There comes a time in almost every person's life that he will have to start taking care of a parent the way the parent once took care of him. "Nebraska" is a film about that time, when mild-mannered, stereo salesman Dave (Will Forte) must take care of his father, Woody (Bruce Dern) who is as stubborn as any child, but has a mind that has become as wrinkled as his face.
For their children, parents go to great lengths to create a fantasy – be it Santa Claus, the Easter Bunny or the Tooth Fairy. The generational tables turned, Dave will go to great lengths himself to indulge his father's fantasy – driving hundreds of miles from Montana to Nebraska for what Woody thinks is a grand million dollar sweepstakes prize he has won. It's a scam – one of those marketing campaigns that con you into buying magazine subscriptions – and everybody but Woody knows it. But as the old adage goes, it's all about the journey.
Directed by Alexander Payne ("The Descendents," "Sideways") and with a script that took 56-year-old newcomer Bob Nelson 10 years to get on screen, "Nebraska" is both charming and humble. It is shot in black and white CinemaScope that basks in the nostalgia of its setting, the Great American West that has run into some hard times.
But rather than put its salt-of-the-earth subjects on a pedestal, "Nebraska" treats them with a gentle deadpan humor. The familial exchanges have the intimacy of a sketch comedy act (Nelson wrote for the variety show "Almost Live" and Forte got his big break on "Saturday Night Live"), but the punchlines never stray too far from what could be heard in any home.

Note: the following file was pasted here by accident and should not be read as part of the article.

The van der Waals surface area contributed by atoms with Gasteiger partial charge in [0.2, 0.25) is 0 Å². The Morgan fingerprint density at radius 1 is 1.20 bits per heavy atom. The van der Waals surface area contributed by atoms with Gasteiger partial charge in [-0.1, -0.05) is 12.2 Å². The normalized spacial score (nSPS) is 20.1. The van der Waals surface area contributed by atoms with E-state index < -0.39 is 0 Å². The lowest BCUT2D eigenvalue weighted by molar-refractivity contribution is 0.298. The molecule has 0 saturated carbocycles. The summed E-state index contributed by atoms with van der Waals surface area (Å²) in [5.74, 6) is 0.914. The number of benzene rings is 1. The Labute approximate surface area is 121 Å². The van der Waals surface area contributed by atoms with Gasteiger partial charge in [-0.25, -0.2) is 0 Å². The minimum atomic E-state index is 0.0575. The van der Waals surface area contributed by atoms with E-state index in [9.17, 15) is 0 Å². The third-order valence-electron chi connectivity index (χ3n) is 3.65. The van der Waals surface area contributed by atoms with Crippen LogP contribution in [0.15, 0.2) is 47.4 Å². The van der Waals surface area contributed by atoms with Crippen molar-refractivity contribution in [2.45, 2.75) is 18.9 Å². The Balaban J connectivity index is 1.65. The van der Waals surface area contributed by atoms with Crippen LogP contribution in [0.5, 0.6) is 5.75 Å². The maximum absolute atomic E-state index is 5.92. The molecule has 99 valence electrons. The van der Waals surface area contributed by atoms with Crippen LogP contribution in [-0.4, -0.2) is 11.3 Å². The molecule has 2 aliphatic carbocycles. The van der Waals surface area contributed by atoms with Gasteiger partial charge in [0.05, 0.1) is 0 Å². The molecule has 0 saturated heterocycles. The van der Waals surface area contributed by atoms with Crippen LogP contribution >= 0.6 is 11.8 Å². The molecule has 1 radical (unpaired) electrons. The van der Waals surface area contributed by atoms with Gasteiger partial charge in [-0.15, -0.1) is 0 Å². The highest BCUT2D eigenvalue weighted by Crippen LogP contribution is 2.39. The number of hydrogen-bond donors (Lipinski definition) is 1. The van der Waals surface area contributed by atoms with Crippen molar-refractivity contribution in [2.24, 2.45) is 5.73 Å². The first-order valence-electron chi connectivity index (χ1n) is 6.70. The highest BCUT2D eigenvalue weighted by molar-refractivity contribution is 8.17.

"Nebraska" is a study on aging: the way the elderly move, the way they speak – with mischievous candor their age allows them, or barely speaking at all – the way they let things go, and the way they insist on holding on. Woody's dementia is due in some part to many years of heavy drinking that have alienated him from Dave and his older son Ross (Bob Odenkirk), and tested the patience of their wise-cracking mother Kate (June Squibb). Even now he doesn't seem that interested in being a father, rarely uttering more than a few you words at a time. Yet Dave feels he owes Woody this one last adventure at the twilight of his life. "The guy just needs something to live for," Dave tells a skeptical Kate when he agrees to drive Woody down to Lincoln.
But Dave is in a rut of his own, stuck in a dead-end job and recently dumped by his girlfriend (Missy Doty) for being a dead-end boyfriend. When Dave's hopes to connect with his father one-on-one fall short, he turns it into a family reunion in Woody's hometown. Dave meets an assortment of relatives that Woody never bothered to keep in touch with, as well as a community that somehow still remembers Woody, particularly once it hears he may be coming into some money.
The many jokes "Nebraska" makes at the cost of if its characters' "ahh gee" provincialism would come off as cruel, had it not been for the universality of their story. Hawthorne, Neb., where much of the film occurs, is a very specific time and place, where the nicest restaurant in town has a karaoke machine, where the local newspaper is run by a kind widow, and where no one forgets old debts. But what goes on there happens everywhere – families fighting over money, fathers disappointing their sons, wives standing up for the husbands who once betrayed them.
Dave eventually comes to terms with all the failings of his father, but he also discovers the biggest flaw of all. "He couldn't say no to anyone," his mother tells Dave, and for once Woody's not letting anyone say no to him. Once the two make it to Lincoln, it doesn't really matter if there's any sweepstakes money waiting for them – that realization is the biggest prize of all.